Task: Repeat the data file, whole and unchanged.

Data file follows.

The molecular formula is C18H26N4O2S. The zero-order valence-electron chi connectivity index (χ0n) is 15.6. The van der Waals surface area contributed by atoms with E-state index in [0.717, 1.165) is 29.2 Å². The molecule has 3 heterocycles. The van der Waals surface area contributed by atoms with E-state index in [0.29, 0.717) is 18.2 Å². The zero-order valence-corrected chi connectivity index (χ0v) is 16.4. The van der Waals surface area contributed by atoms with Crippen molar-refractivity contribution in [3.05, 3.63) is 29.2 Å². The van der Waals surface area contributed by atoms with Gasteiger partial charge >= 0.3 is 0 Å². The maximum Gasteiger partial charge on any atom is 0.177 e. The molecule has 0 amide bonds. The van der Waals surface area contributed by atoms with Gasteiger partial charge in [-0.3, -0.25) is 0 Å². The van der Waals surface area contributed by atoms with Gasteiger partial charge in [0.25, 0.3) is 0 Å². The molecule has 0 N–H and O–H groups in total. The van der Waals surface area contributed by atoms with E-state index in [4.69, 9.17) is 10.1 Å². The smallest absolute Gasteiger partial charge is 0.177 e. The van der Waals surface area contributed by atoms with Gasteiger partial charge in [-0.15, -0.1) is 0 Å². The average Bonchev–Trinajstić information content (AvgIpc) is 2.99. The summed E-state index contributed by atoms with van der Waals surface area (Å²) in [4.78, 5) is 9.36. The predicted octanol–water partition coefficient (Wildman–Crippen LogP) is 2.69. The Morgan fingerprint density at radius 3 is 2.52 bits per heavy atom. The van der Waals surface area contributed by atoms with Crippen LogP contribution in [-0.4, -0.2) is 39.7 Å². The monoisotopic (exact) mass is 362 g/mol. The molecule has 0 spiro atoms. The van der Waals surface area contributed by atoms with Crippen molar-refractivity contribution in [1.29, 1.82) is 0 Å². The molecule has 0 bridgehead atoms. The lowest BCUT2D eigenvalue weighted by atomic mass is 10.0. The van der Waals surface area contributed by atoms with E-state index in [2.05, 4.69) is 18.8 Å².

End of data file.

The molecular formula is C18H26N4O2S. The zero-order valence-electron chi connectivity index (χ0n) is 15.6. The van der Waals surface area contributed by atoms with E-state index in [0.717, 1.165) is 29.2 Å². The molecule has 3 heterocycles. The van der Waals surface area contributed by atoms with E-state index in [0.29, 0.717) is 18.2 Å². The zero-order valence-corrected chi connectivity index (χ0v) is 16.4. The van der Waals surface area contributed by atoms with Crippen molar-refractivity contribution in [3.05, 3.63) is 29.2 Å². The van der Waals surface area contributed by atoms with Gasteiger partial charge >= 0.3 is 0 Å². The maximum Gasteiger partial charge on any atom is 0.177 e. The molecule has 0 amide bonds. The van der Waals surface area contributed by atoms with Gasteiger partial charge in [-0.3, -0.25) is 0 Å². The van der Waals surface area contributed by atoms with Gasteiger partial charge in [0.25, 0.3) is 0 Å². The molecule has 0 N–H and O–H groups in total. The van der Waals surface area contributed by atoms with E-state index in [4.69, 9.17) is 10.1 Å². The smallest absolute Gasteiger partial charge is 0.177 e. The van der Waals surface area contributed by atoms with Gasteiger partial charge in [-0.15, -0.1) is 0 Å². The average Bonchev–Trinajstić information content (AvgIpc) is 2.99. The summed E-state index contributed by atoms with van der Waals surface area (Å²) in [4.78, 5) is 9.36. The predicted octanol–water partition coefficient (Wildman–Crippen LogP) is 2.69. The Morgan fingerprint density at radius 3 is 2.52 bits per heavy atom. The van der Waals surface area contributed by atoms with Crippen LogP contribution in [-0.4, -0.2) is 39.7 Å². The monoisotopic (exact) mass is 362 g/mol. The molecule has 0 spiro atoms. The van der Waals surface area contributed by atoms with Crippen molar-refractivity contribution in [1.29, 1.82) is 0 Å². The molecule has 0 bridgehead atoms. The lowest BCUT2D eigenvalue weighted by atomic mass is 10.0. The van der Waals surface area contributed by atoms with E-state index in [2.05, 4.69) is 18.8 Å².